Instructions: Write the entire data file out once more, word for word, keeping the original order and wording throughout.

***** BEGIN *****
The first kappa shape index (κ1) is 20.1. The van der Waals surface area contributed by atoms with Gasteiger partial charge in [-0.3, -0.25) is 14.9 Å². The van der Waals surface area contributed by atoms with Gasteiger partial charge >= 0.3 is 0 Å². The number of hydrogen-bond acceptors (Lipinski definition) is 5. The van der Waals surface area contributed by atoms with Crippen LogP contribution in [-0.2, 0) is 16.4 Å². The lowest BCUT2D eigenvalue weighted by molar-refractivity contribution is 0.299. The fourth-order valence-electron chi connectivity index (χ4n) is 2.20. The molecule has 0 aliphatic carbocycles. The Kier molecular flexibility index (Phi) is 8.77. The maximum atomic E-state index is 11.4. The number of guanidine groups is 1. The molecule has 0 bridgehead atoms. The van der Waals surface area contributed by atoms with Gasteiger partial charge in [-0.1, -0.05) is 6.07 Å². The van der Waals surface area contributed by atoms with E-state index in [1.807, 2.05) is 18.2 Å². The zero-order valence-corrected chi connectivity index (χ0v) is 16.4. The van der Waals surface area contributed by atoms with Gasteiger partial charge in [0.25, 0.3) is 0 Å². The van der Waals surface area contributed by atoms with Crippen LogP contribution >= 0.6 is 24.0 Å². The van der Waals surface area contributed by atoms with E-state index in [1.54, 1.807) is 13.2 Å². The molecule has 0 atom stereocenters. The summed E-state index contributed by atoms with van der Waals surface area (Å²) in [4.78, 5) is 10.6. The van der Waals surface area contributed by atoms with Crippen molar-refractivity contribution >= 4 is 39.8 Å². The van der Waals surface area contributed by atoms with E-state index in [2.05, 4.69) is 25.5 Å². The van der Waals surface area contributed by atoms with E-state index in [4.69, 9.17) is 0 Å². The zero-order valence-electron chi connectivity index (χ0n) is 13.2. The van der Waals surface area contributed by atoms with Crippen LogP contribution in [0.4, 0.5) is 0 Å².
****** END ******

The first kappa shape index (κ1) is 20.1. The van der Waals surface area contributed by atoms with Gasteiger partial charge in [-0.3, -0.25) is 14.9 Å². The van der Waals surface area contributed by atoms with Gasteiger partial charge >= 0.3 is 0 Å². The number of hydrogen-bond acceptors (Lipinski definition) is 5. The van der Waals surface area contributed by atoms with Crippen LogP contribution in [-0.2, 0) is 16.4 Å². The lowest BCUT2D eigenvalue weighted by molar-refractivity contribution is 0.299. The fourth-order valence-electron chi connectivity index (χ4n) is 2.20. The molecule has 0 aliphatic carbocycles. The Kier molecular flexibility index (Phi) is 8.77. The maximum atomic E-state index is 11.4. The number of guanidine groups is 1. The molecule has 0 bridgehead atoms. The van der Waals surface area contributed by atoms with Gasteiger partial charge in [-0.1, -0.05) is 6.07 Å². The van der Waals surface area contributed by atoms with E-state index in [1.807, 2.05) is 18.2 Å². The zero-order valence-corrected chi connectivity index (χ0v) is 16.4. The van der Waals surface area contributed by atoms with Gasteiger partial charge in [0.25, 0.3) is 0 Å². The van der Waals surface area contributed by atoms with Crippen LogP contribution >= 0.6 is 24.0 Å². The van der Waals surface area contributed by atoms with E-state index in [1.54, 1.807) is 13.2 Å². The molecule has 0 atom stereocenters. The summed E-state index contributed by atoms with van der Waals surface area (Å²) in [4.78, 5) is 10.6. The van der Waals surface area contributed by atoms with Crippen molar-refractivity contribution >= 4 is 39.8 Å². The van der Waals surface area contributed by atoms with E-state index in [2.05, 4.69) is 25.5 Å². The van der Waals surface area contributed by atoms with E-state index in [4.69, 9.17) is 0 Å². The zero-order valence-electron chi connectivity index (χ0n) is 13.2. The van der Waals surface area contributed by atoms with Crippen LogP contribution in [0.4, 0.5) is 0 Å².